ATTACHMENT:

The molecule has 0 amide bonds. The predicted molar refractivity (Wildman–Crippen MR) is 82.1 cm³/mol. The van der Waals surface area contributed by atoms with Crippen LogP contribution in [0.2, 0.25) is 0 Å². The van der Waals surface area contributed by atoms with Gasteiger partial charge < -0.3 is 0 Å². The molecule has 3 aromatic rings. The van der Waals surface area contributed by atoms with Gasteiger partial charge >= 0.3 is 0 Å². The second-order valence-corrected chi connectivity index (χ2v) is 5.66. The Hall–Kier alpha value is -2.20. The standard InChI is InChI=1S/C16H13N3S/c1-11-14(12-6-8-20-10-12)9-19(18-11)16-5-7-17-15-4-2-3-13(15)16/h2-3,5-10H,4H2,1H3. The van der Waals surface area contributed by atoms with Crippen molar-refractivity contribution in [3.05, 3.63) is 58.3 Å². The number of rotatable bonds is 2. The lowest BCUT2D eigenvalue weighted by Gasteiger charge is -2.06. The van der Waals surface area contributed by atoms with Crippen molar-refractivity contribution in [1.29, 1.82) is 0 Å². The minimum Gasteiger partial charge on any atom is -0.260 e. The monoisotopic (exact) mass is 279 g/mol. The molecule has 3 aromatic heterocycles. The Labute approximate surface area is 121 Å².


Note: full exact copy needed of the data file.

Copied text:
The molecule has 0 amide bonds. The predicted molar refractivity (Wildman–Crippen MR) is 82.1 cm³/mol. The van der Waals surface area contributed by atoms with Crippen LogP contribution in [0.2, 0.25) is 0 Å². The van der Waals surface area contributed by atoms with Gasteiger partial charge < -0.3 is 0 Å². The molecule has 3 aromatic rings. The van der Waals surface area contributed by atoms with Gasteiger partial charge >= 0.3 is 0 Å². The second-order valence-corrected chi connectivity index (χ2v) is 5.66. The Hall–Kier alpha value is -2.20. The standard InChI is InChI=1S/C16H13N3S/c1-11-14(12-6-8-20-10-12)9-19(18-11)16-5-7-17-15-4-2-3-13(15)16/h2-3,5-10H,4H2,1H3. The van der Waals surface area contributed by atoms with Crippen molar-refractivity contribution in [3.05, 3.63) is 58.3 Å². The number of rotatable bonds is 2. The lowest BCUT2D eigenvalue weighted by Gasteiger charge is -2.06. The van der Waals surface area contributed by atoms with Crippen molar-refractivity contribution in [1.29, 1.82) is 0 Å². The minimum Gasteiger partial charge on any atom is -0.260 e. The monoisotopic (exact) mass is 279 g/mol. The molecule has 3 aromatic heterocycles. The Labute approximate surface area is 121 Å².